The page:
"The employer and the insurance carrier shall also pay the reasonable value of all medical expenses, including hospitalization and care, incurred by the claimant as a result of the injury of September 29, 1958, and shall continue to furnish the claimant with such necessary medical treatment, hospitalization and care as the nature of the injury and the process of recovery may require."
On March 15, 1963, Thompson's Dairy and Lumbermen's sued the Deputy Commissioner in the United States District Court praying that the award be adjudged to be not in accordance with law. In an opinion filed September 27, 1963, the District Judge stated:
"The question in this Workmen's Compensation case is whether the findings of fact made by the Deputy Commissioner * * * are sustained by substantial evidence. Specifically the question * * * is whether the Deputy Commissioner was warranted in finding that the employee's present hip condition resulted from an injury that he sustained in September 1958 * * *."
He then summarized the evidence as follows:
"The employee testified that he has experienced pain `all along' after the accident (Tr. p. 160). His wife testified that he required treatment after the accident, but not before. Lay testimony may be considered in such matters, Independent Pier Co. v. Norton, (C.A.3th) 54 F.2d 734, 735. Dr. Ferry, a medical witness, expressed the opinion that the employee's symptoms were due to his 1958 injury (Tr. p. 215). Dr. Ormandy expressed the view that a major accident would aggravate a prior arthritic condition (Tr. p. 102), and that in any event the need for medical treatment was hastened by the injury (Tr. p. 108). He also stated that there is a probability that the present traumatic arthritic condition of the right hip is connected with the 1958 injury. Dr. Rizzoli was of the opinion that arthritis of the hip can be aggravated by an injury."
After which he added:
"While perhaps this evidence is not strong, nevertheless, it is more than a scintilla and meets the test of substantiality. * * *"
Consequently, the District Judge entered an order October 7, 1963, granting summary judgment to the Deputy Commissioner. The employer and the insurance carrier appeal.
A question is, as stated by the District Court, whether the Deputy Commissioner's findings of fact are sustained by substantial evidence. Another question, not stated by the District Court, is whether the findings of fact, if sustained by substantial evidence, justify the award. "Specifically," said the District Court, "the question * * * is whether the Deputy Commissioner was warranted in finding that the employee's present hip condition resulted from an injury that he sustained in September 1958 * * *." The Deputy Commissioner made no express finding that a "present hip condition" resulted from the September, 1958, injury. He merely found that pre-existing osteoarthritis was aggravated by that injury and that as a further result the claimant continued to have pains in his right hip, for which he was given injections. The question is whether these findings are supported by substantial evidence.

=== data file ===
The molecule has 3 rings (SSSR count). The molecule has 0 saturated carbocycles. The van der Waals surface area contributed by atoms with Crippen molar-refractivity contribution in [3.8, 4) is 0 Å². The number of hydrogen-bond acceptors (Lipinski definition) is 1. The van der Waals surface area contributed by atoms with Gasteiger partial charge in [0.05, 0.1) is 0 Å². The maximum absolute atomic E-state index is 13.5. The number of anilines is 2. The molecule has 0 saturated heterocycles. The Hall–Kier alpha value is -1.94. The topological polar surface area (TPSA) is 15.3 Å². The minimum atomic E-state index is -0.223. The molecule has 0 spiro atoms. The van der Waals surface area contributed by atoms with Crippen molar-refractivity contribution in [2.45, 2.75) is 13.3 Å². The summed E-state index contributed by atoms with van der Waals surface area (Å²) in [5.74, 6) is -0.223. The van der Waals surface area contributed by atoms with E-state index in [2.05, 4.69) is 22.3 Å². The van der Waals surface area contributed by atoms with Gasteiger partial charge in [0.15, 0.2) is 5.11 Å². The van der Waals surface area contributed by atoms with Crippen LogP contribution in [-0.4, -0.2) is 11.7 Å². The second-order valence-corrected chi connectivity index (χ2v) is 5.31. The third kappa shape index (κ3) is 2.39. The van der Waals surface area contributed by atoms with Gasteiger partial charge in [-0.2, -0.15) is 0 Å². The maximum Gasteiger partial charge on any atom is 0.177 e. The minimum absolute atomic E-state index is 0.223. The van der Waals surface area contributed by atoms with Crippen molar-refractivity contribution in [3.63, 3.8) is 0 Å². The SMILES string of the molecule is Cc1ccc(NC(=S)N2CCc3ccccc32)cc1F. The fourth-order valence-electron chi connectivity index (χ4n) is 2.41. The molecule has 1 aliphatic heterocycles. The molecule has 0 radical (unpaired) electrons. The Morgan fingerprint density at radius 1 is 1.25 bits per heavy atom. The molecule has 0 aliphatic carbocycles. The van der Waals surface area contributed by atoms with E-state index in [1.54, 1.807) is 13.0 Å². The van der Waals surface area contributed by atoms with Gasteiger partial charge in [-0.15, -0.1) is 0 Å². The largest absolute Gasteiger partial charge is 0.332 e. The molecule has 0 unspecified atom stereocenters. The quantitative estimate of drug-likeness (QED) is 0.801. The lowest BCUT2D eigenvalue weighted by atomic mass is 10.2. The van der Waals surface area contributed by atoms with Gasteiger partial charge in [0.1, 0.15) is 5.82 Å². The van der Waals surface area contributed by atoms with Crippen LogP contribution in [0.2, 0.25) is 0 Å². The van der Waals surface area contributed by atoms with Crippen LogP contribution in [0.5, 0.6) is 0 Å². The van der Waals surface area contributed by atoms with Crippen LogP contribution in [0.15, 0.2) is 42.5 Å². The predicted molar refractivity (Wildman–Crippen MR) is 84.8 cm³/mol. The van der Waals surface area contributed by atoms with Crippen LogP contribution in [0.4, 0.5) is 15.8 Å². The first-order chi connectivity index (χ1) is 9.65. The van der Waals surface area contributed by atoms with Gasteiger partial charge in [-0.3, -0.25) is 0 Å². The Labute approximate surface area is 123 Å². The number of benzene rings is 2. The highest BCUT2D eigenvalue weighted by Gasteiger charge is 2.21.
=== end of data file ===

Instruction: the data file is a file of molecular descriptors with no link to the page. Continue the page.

The District Judge quoted statements made by five witnesses as substantial evidence that the diseased condition of the claimant's hip resulted from the injury of September, 1958. An examination of the testimony of those witnesses reveals that the statements quoted by the District Judge did not have the significance which he attributed to them. When the statements are read in full context, it is apparent that they do not constitute substantial evidence of causation.
For example, Mock testified that he has experienced pain "all along" after the accident of September, 1958. Without more, this statement might be thought to furnish some support for the Deputy Commissioner's finding that after October 30, 1958, the claimant continued to have pains in his right hip and that the need for treatment therefor was due to the September, 1958, injury. The fact is, however, that Mock had had pains in his right hip and had received injections therefor in February, 1958, and the Deputy Commissioner so found. It is therefore obvious that Mock's testimony of pains and treatment after October 30, 1958, did not amount to substantial evidence that the injury of September, 1958, was the causative factor.
Mrs. Mock's statement that her husband required treatment after the accident, but not before, referred only to home "treatment" which she herself gave; as already shown and found by the Deputy Commissioner, there was medical treatment of the right hip before the injury of September, 1958.